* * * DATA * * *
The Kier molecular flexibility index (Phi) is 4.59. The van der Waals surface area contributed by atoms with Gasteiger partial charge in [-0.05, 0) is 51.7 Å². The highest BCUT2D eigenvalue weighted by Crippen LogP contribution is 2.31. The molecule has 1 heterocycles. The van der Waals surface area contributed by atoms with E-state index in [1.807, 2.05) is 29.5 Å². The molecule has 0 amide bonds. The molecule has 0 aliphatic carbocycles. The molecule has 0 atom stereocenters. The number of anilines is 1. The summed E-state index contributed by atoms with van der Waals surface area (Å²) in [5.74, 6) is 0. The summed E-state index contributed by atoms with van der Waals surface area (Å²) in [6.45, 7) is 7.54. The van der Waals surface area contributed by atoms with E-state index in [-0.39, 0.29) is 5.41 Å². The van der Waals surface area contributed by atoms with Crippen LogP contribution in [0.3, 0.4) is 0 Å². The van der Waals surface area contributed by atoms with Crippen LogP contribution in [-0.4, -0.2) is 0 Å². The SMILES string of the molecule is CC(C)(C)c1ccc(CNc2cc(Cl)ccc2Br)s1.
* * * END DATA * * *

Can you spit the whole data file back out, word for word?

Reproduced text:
The Kier molecular flexibility index (Phi) is 4.59. The van der Waals surface area contributed by atoms with Gasteiger partial charge in [-0.05, 0) is 51.7 Å². The highest BCUT2D eigenvalue weighted by Crippen LogP contribution is 2.31. The molecule has 1 heterocycles. The van der Waals surface area contributed by atoms with E-state index in [1.807, 2.05) is 29.5 Å². The molecule has 0 amide bonds. The molecule has 0 aliphatic carbocycles. The molecule has 0 atom stereocenters. The number of anilines is 1. The summed E-state index contributed by atoms with van der Waals surface area (Å²) in [5.74, 6) is 0. The summed E-state index contributed by atoms with van der Waals surface area (Å²) in [6.45, 7) is 7.54. The van der Waals surface area contributed by atoms with E-state index in [-0.39, 0.29) is 5.41 Å². The van der Waals surface area contributed by atoms with Crippen LogP contribution in [0.3, 0.4) is 0 Å². The van der Waals surface area contributed by atoms with Crippen LogP contribution in [-0.4, -0.2) is 0 Å². The SMILES string of the molecule is CC(C)(C)c1ccc(CNc2cc(Cl)ccc2Br)s1.